Mutation of p53 binding sites in the p21 promoter. A lentiviral vector containing a fragment of the human p21 promoter was integrated into mouse F9 cells, which contain wild-type p53. (a) Schematic diagram showing the structure of the lentiviral vector. The construct contains the proximal, distal, and VitD amplicons shown in Figure 3. (b) Residues mutated to abolish p53 binding to the proximal and distal p53 response elements. Residues matching the p53 consensus are in capitals, with the invariant C/G basepairs in bold. (ce) ChIP from transduced F9 cells treated for 9 h with 200 ng/ml doxorubicin. The PCR primers are human-specific and do not amplify endogenous murine DNA. (c) ChIP for p53 binding. (d) ChIP for H4 acetylation. (e) ChIP for H3 acetylation

Histone acetylation of the integrated DNA could be influenced by the presence of other control elements in the construct. The LTRs in the integrated DNA lack enhancer elements because of a deletion in the 3′-LTR in the vector (Zufferey et al., 1998), but the SV40 promoter, which is used to express the pac gene for puromycin selection, could recruit factors that acetylate the p21 promoter DNA. Despite these potential limitations, the pattern of histone acetylation was remarkably similar to that of the endogenous p21 promoter in human cells: H4 acetylation was stronger than H3 acetylation, and each histone showed similar acetylation at the two p53 binding sites (Figure 4d). The level of acetylation increased following doxorubicin treatment, and this increase was p53 dependent because it did not occur in similarly treated p53 null MEFs harbouring the same construct (data not shown). Mutation of the distal p53 binding site, which abolished p53 binding, had a small effect on H4 acetylation of this site and no effect on H4 acetylation elsewhere in the promoter. Mutation of the proximal p53 binding site had no effect on H4 acetylation at the distal site but reduced acetylation of the proximal site and downstream VitD site by >50%. H3 acetylation on all three sites increased several fold after doxorubicin treatment, but the changes following mutation of the p53 binding sites were small and may not be significant, possibly because the lower level of acetylation reduced the signal-to-noise ratio (Figure 4e).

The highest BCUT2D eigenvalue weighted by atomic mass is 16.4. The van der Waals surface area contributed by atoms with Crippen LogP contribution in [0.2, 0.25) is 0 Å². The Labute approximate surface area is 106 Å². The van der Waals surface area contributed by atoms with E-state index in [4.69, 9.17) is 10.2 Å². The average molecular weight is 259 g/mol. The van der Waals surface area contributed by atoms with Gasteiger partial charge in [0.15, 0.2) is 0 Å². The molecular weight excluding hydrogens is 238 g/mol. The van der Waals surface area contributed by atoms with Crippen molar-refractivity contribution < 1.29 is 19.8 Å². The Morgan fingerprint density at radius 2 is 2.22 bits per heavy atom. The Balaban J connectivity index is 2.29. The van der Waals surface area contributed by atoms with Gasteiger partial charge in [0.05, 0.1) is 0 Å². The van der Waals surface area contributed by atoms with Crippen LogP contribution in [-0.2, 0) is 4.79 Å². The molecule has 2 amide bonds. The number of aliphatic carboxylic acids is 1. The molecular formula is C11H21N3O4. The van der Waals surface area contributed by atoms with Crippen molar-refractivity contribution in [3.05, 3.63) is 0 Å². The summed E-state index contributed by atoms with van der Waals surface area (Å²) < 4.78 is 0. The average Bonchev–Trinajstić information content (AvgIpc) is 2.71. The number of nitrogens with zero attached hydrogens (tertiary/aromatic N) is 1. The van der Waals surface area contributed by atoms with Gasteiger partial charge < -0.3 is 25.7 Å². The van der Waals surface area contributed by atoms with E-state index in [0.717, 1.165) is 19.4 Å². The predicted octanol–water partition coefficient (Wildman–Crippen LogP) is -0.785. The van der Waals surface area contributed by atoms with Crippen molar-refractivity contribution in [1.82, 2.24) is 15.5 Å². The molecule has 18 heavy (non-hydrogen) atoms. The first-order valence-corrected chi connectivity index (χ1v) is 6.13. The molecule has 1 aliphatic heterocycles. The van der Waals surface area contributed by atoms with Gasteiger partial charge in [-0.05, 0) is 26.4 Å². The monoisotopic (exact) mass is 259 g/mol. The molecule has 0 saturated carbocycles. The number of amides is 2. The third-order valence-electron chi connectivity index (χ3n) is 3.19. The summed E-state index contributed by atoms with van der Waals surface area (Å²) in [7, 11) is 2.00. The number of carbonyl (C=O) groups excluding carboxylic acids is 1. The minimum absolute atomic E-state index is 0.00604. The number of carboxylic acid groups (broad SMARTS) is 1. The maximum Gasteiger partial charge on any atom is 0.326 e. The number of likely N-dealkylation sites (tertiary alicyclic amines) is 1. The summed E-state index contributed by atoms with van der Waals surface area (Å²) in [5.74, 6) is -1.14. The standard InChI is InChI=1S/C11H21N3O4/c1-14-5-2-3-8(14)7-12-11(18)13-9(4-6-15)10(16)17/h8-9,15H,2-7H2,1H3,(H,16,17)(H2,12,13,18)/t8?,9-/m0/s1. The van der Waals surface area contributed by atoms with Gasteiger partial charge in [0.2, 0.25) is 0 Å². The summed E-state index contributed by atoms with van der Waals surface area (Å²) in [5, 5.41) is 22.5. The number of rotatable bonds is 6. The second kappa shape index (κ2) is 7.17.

In summary, we can see no evidence of cooperativity between the proximal and distal sites to promote p53 binding to the p21 promoter, H4 acetylation is more responsive to p53 activation than H3 acetylation of this promoter, and acetylation of the proximal p53 binding site is disproportionate given the amount of p53 bound to this site.

Amino-terminal phosphorylation is not required for histone acetylation